Ontario Liberals should start rebuilding now
The provincial Liberal brand has been damaged by last week’s crushing election defeat, but as the party members turn their attention to rebuilding and winning back people’s trust, the good news is the damage need not be terminal. Parties can come back from near-death, as the federal Liberals showed when they rose from third-party status in 2011 to a huge majority in 2015.
Much has been made of the Liberals’ loss of official party status in the legislature, and going from 55 to seven seats is certainly humiliating. They’ll have no funds to pay staff or do research and can speak in the legislature only at the pleasure of the Speaker. The party’s profile and work in the legislature will no doubt suffer.
But here’s a newsflash: Parties and their leaders don’t win elections on the strength of masterful performances in parliament; just ask the federal NDP under Tom Mulcair. Parties win by connecting with people. As the Liberals begin the long and painful journey back from the wilderness, the loss of official party status could be a blessing in disguise.
With Doug Ford buttressed by a commanding majority, being the official opposition could be a fruitless exercise — and the frustration could be even bigger for a third party with no standing. Better for the Liberals to leave the task of governance to the PCs and opposition to the NDP, and concentrate on rebuilding. Unencumbered by the day-to-day demands of the legislature, Liberals could focus singlemindedly on renewal. And they have four years to get it right.
The first task is to find a new permanent leader — not just any leader but a dynamic one to help redefine the party and reclaim the centre.
That task is complicated by the slim pickings in the legislature. The big hitters considered potential leadership candidates, such as former attorney general and Ottawa Centre MPP Yasir Naqvi and former finance minister Charles Sousa, were defeated. There remain at Queen’s Park several former cabinet ministers: Nathalie Des Rosiers and Marie-France Lalonde, Michael Coteau, Mitzie Hunter and Micahel Gravelle as well as former Dalton McGuinty assistant John Fraser.
These MPPs are not household names, although Hunter and Coteau have some profile in Toronto, and Des Rosiers is a former dean of law at the University of Ottawa. On Wednesday, Fraser appeared to have the backing of the small caucus to take over as interim leader.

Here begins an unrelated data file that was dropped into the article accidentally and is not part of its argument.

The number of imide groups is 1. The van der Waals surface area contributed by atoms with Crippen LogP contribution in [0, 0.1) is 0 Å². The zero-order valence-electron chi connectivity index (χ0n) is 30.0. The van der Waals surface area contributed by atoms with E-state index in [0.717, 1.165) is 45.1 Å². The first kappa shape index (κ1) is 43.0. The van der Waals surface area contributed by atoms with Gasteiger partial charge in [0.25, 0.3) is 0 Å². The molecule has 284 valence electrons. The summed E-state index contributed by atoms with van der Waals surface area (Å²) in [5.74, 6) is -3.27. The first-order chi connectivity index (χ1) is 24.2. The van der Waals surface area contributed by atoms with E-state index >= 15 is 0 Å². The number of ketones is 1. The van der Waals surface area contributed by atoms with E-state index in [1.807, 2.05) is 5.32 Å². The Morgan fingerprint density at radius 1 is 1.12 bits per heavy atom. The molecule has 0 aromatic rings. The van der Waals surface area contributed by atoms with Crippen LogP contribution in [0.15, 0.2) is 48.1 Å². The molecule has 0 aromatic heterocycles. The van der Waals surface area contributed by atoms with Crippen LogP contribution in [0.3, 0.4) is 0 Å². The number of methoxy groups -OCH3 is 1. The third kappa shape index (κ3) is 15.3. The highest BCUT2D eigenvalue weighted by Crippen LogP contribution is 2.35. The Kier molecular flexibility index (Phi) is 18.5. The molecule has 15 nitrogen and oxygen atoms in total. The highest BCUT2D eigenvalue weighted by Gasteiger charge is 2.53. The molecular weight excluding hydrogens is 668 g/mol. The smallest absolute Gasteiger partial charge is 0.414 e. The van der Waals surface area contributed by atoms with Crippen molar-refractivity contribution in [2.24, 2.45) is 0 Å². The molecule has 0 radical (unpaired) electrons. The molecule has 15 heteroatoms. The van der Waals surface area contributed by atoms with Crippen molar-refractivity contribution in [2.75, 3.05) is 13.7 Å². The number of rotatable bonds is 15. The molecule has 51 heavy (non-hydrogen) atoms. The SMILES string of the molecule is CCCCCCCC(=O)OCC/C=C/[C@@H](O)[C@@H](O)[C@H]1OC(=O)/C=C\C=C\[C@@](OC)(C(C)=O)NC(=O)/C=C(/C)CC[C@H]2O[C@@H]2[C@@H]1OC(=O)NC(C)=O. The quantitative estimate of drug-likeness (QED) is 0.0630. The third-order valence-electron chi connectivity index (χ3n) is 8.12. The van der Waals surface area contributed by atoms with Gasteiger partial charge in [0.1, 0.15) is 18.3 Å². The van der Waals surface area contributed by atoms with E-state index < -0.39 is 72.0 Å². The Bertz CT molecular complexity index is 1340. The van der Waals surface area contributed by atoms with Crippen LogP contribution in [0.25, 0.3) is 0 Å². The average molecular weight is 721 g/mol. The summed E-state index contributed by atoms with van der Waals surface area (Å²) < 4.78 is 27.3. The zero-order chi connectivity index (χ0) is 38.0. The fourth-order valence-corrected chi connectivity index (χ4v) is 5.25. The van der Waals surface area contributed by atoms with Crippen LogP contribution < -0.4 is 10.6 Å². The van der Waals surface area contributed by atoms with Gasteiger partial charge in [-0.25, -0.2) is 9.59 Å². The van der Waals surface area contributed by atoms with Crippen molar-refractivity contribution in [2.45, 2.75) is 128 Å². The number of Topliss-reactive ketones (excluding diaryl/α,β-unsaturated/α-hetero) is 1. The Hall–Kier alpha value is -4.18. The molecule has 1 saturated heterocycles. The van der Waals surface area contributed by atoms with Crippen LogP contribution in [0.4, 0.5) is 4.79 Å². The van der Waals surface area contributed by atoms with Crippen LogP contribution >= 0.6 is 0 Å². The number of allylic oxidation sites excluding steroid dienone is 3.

It may be too early to know if any of these MPPs would run for the permanent leadership. Naqvi and Sousa are now something of the walking wounded. But while defeat may have darkened their shine, it may not necessarily be a fatal blow. They have big profiles in the party.
Still, Liberals will have to cast the net wide for fresh blood and ideas. In her concession speech, Kathleen Wynne spoke of passing the torch to a new generation, and that may well be what the party needs.
Devastating as it was, the Liberal defeat would not have come as a surprise to the party. The writing had long been on the wall, and Wynne acknowledged it, perhaps too late. Parties that stay long in power become arrogant, lose sight of their goals and lose touch. Political dynasties do have a shelf life, and after 15 years of Grits in power, Ontarians just got tired of them.
The Liberals can’t just sit there feeling sorry for themselves or engaging in finger-pointing. The party overstayed its welcome and no change in leadership or philosophy would have saved it. The road to renewal starts with a show of humility, acknowledging mistakes, finding a new leader, a new purpose and plotting a new direction.
Getting back into the good graces of voters is going to be hard, but not impossible.